A public trust

Group of postal employees

If you’re a Postal Service employee, you’re expected to comply with the federal government’s principles and standards of ethical conduct.

If this is news to you, don’t worry. USPS wants to help you understand the rules and how to follow them.

Throughout 2019, the organization will educate employees about the rules, which include the 14 General Principles of Ethical Conduct, the Standards of Ethical Conduct for Employees of the Executive Branch, the Supplemental Standards of Ethical Conduct for Postal Service Employees, and conflict of interest laws.

The campaign will include articles in Link and field newsletters, as well as messages on Postal Vision video monitors.

In January, these efforts will focus on the 14 general principles, including the first principle: “Public service is a public trust, requiring employees to place loyalty to the Constitution, the laws and ethical principles above private gain.”

This means Postal Service employees must always act — and appear to act — with the nation’s interests before their own.

In addition to putting an honest effort in their work, employees must not seek personal advantage for themselves or others. They must honor their commitment to the public by using government resources — such as time, property and information — wisely and only to accomplish postal work.

“The first principle of ethical conduct is particularly important to the Postal Service because the American people are our customers,” said Acting Associate General Counsel and Chief Ethics and Compliance Officer Natalie Bonanno.

“If our customers don’t trust us, they will not continue to do business with us. Postal employees must protect our reputation by performing their duties ethically, and with dignity and integrity.”

You can read the 14 General Principles of Ethical Conduct on the USPS Ethics Office Blue page.

If you have questions, send an email to the Ethics Office at ethics.help@usps.gov.

Vice president appointed

Great Lakes Area Vice President Erica Brix

Erica Brix has been appointed Great Lakes Area’s vice president, a position she has held on an acting basis for the past year.

Brix oversees all operations, marketing and customer service in the area, which has more than 36 million customers in five states; more than 77,000 employees; and an operating budget that exceeds $7 billion.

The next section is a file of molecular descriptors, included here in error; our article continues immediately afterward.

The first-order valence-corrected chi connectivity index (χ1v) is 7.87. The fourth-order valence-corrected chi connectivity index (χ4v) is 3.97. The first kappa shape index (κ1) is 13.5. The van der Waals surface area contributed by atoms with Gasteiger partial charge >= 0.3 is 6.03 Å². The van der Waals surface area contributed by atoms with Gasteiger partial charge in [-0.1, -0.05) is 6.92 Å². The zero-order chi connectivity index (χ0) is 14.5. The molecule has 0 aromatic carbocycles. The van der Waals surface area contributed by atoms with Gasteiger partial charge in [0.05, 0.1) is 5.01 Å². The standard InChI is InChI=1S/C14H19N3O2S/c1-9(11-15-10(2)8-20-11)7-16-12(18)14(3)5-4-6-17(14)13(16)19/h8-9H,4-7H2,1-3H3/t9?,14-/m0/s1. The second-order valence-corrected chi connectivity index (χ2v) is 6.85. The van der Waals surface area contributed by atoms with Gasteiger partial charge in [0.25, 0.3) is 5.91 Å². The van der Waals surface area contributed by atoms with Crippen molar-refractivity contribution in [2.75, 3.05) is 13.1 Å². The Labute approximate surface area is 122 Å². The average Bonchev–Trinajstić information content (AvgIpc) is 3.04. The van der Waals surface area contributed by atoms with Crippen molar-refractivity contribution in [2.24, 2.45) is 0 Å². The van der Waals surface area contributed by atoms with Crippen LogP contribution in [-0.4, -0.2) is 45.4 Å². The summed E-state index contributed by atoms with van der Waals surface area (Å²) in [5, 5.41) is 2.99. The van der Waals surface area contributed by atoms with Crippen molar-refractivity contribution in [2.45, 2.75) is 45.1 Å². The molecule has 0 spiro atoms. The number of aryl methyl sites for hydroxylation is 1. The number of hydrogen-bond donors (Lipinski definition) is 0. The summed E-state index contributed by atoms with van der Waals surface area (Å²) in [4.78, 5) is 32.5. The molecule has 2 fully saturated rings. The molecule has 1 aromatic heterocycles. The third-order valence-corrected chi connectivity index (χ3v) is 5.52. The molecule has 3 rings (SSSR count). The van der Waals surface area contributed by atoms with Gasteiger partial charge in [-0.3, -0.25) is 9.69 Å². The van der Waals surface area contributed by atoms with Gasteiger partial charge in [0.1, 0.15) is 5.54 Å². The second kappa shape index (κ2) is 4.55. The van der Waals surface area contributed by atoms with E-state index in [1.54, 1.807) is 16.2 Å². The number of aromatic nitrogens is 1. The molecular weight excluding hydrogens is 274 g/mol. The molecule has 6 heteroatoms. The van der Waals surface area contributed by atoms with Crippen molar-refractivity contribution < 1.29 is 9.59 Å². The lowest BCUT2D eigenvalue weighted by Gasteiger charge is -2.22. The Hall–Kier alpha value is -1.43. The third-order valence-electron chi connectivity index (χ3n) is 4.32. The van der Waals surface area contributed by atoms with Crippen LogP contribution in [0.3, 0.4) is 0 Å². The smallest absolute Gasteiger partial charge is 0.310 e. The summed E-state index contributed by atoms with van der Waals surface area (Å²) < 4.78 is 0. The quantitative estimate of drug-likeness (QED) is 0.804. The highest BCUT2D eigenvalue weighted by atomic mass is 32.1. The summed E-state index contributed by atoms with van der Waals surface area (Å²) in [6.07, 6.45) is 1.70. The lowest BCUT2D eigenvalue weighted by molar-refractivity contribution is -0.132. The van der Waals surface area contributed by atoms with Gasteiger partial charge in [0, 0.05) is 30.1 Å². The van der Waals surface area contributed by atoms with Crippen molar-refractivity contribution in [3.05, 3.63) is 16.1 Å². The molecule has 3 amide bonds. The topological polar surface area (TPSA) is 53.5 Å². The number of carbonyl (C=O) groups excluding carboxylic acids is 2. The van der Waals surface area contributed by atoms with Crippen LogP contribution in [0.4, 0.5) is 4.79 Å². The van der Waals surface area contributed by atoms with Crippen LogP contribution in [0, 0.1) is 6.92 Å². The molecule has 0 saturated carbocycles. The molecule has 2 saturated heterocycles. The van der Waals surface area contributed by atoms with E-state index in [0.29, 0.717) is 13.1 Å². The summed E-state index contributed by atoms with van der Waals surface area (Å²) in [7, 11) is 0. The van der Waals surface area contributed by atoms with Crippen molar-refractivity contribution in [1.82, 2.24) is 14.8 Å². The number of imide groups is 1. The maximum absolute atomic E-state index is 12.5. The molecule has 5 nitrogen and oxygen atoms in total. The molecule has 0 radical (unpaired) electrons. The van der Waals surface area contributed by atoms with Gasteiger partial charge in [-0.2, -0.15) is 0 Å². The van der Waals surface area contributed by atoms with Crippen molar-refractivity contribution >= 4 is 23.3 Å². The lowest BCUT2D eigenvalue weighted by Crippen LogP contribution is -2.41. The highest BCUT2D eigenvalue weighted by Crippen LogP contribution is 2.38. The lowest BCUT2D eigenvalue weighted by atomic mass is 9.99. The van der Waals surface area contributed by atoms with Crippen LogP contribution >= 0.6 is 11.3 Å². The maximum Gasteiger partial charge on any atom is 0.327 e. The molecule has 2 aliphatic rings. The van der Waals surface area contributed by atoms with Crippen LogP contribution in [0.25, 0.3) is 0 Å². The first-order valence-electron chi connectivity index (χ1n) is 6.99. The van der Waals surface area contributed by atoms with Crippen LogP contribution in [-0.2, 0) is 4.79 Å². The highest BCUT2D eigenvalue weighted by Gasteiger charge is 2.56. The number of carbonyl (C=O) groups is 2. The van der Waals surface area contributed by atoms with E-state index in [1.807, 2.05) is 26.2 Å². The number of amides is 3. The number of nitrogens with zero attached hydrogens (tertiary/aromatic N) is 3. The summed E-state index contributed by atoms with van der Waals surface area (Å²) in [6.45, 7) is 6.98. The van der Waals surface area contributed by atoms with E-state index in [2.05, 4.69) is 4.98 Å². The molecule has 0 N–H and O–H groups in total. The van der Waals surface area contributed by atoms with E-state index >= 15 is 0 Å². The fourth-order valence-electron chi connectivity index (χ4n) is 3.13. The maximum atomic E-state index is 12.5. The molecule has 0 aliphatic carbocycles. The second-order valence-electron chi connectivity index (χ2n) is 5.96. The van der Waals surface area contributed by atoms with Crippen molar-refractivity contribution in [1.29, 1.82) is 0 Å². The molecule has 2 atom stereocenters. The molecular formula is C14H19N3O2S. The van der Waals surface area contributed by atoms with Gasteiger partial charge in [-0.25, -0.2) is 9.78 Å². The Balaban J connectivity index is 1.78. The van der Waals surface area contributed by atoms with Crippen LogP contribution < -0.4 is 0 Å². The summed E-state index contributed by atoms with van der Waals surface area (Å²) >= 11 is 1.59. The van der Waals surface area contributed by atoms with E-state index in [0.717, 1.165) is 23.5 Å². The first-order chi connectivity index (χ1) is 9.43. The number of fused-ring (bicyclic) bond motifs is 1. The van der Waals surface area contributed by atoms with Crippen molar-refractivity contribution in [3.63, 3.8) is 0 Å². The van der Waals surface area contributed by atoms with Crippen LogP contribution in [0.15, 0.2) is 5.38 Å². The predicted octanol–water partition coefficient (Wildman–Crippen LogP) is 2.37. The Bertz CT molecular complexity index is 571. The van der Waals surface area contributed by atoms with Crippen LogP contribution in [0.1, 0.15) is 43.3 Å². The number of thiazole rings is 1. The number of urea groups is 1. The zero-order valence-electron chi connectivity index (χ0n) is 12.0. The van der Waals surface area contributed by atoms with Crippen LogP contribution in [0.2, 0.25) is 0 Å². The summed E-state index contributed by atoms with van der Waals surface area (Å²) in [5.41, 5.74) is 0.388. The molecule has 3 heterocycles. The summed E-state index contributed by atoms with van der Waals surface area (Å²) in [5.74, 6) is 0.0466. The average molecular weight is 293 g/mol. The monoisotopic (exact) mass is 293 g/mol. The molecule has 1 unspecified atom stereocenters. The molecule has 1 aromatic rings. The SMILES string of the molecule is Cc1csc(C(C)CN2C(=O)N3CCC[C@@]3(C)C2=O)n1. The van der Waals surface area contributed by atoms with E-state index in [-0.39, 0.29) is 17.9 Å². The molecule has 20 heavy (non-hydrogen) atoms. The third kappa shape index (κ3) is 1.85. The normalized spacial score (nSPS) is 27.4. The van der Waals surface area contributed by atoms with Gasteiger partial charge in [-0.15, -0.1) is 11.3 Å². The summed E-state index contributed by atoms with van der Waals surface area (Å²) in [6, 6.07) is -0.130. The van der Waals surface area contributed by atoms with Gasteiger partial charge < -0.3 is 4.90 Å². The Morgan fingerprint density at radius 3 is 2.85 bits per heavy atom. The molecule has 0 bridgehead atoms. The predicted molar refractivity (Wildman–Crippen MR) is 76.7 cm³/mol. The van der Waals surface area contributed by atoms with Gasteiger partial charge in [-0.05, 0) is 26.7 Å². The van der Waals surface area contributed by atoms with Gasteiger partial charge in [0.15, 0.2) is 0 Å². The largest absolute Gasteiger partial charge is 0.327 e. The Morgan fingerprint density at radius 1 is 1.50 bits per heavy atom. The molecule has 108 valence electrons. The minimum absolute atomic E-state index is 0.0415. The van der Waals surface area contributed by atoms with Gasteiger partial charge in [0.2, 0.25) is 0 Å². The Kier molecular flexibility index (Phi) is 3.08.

In a memo announcing the appointment last week, Postmaster General Megan J. Brennan wrote that Brix has “demonstrated excellent leadership, a commitment to customers and employees, and delivered strong results” during the past year.

Brennan also noted that Brix led major safety initiatives that reduced accidents by 8.5 percent.

Brix, a postal manager for 30 years, previously served as Western Area’s operations support manager. Other assignments included Northland District’s senior plant manager and Portland District’s acting district manager.

Winter work

Postal worker dressed warmly

The Postal Service wants employees to take precautions to avoid frostbite, hypothermia and other winter health hazards.

Here’s what you should know:

• Frostbite is dangerous. Frostbite, damage to body tissue, creates a loss of feeling or pale appearance in the extremities, such as fingers, toes, ear lobes and the tip of the nose. Symptoms can include aching, throbbing and even blisters.

Hypothermia is dangerous, too. Hypothermia, which occurs when the body loses heat faster than it can be produced, can be deadly if you don’t catch it in time. Signs include memory loss, slurred speech and drowsiness.

Get help if needed. If you experience symptoms of frostbite or hypothermia, call 911 immediately and notify your supervisor.

• Layer up. The best way to dress for winter is in layers, which provide insulation and help retain body heat. Avoid pure cotton, linen or similar materials because they retain moisture and can cause you to become colder.

The Safety Blue page has additional on-the-job tips, including a Safety Depends on Me video on avoiding frostbite.

Delivery nation

Packages being sorted

Here’s Link’s latest “News Quiz,” a weekly feature that invites readers to test their knowledge of recent stories. The correct answers appear at the end.

1. About how many return delivery units does the Postal Service operate across the nation?

a) 167
b) 1,670
c) 16,700
d) 16.7 million

2. Who said, “Negative news damages the postal brand. That’s not what we represent. Our customers expect and deserve the best service each and every day.”

a) Gaffney, MO, Letter Carrier Darius Downer
b) Chicago Retail Associate Crystal Flynn
c) West Point, GA, Rural Carrier Zene Vanleeuwen
d) Harrisburg, PA, Maintenance Operations Supervisor Robert Williams

3. True or false: Every month this year has two pay dates for USPS employees, except for June and December, which have three each.

a) True
b) False

4. Where does Holli Apodaca work?

a) Mail Recovery Center, Atlanta
b) Remote Encoding Center, Salt Lake City
c) Stamp Fulfillment Center, Kansas City, MO
d) USPS headquarters, Washington, DC

5. Fill in the blank: USPS issued its first Love stamp in (blank).

a) 1970
b) 1971
c) 1972
d) 1973

Answers: 1) c. 2) a. 3) b. May and November have three pay dates each. 4) b. 5) d.

Look for a new quiz next week and share your feedback with Link at uspslink@usps.gov.